And there the letter ended, without a name. I looked at it until the black letters blurred. I put everything back in the envelope and put the envelope in my pocket. Did Catherine know? Had she found the letter? Had my father told her? Had anything happened? Had they met? Did they have an affair? Had she called my father again? Did he write to her? Did he call her? Was he planning to leave Catherine for her? I had always thought of my father as a victim and my mother as a villain. But here was another story. Julia says there are always many stories, of lovers and mothers and fathers and sons, of love and pain and grief and despair, of longing and lust and memory and youth and age. It was the kind of story she loved to read.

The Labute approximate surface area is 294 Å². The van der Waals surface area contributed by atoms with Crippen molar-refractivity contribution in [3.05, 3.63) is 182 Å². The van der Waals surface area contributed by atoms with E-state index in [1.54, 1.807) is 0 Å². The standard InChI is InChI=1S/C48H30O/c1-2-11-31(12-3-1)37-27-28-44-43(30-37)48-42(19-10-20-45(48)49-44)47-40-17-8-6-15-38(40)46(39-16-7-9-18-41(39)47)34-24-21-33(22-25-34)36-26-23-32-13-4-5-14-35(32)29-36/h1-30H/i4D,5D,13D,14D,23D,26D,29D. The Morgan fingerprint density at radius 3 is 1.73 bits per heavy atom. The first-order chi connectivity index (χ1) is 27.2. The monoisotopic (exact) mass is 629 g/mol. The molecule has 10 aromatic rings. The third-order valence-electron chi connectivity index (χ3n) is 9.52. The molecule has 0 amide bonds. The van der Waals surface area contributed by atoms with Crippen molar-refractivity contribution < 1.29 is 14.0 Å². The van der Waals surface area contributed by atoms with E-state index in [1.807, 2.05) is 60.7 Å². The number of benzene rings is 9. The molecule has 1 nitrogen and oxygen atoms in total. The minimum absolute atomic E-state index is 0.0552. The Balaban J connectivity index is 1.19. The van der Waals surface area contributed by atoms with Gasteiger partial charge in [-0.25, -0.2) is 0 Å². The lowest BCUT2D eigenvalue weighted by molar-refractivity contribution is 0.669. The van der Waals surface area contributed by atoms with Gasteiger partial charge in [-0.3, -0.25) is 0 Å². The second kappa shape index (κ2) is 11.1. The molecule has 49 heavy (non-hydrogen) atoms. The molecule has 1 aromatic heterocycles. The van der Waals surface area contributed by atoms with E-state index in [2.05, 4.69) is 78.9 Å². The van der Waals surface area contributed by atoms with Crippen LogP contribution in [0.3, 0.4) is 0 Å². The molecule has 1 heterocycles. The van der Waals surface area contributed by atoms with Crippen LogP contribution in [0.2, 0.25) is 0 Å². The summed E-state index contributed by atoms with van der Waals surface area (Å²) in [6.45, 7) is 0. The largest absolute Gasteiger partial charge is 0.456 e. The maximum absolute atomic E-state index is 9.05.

I loaded the cartons into my car. As I backed carefully out of the long driveway, I took one last look at the house. It would sell quickly. I would never see it again. I didn’t care. It wasn’t my home.
I called Julia to tell her I was on my way. I didn’t mention the letter or the photograph. As I drove back to Connecticut, I thought about the woman. What was her name? Did she know my father was dead? I decided not to tell Julia about any of this. I would find this woman on my own and give her back the book, the letter, and the photograph. Then I might tell Julia. Or maybe I wouldn’t.
“These books are fabulous,” Julia said. She was lying on my bed surrounded by dozens of books in various stages of invitation—open, shut, stacked, splayed, upside down. She was wearing gray sweatpants and one of my tee shirts. Her face was bright with the taste and touch of words. She blew me a kiss and turned back to the book she was reading.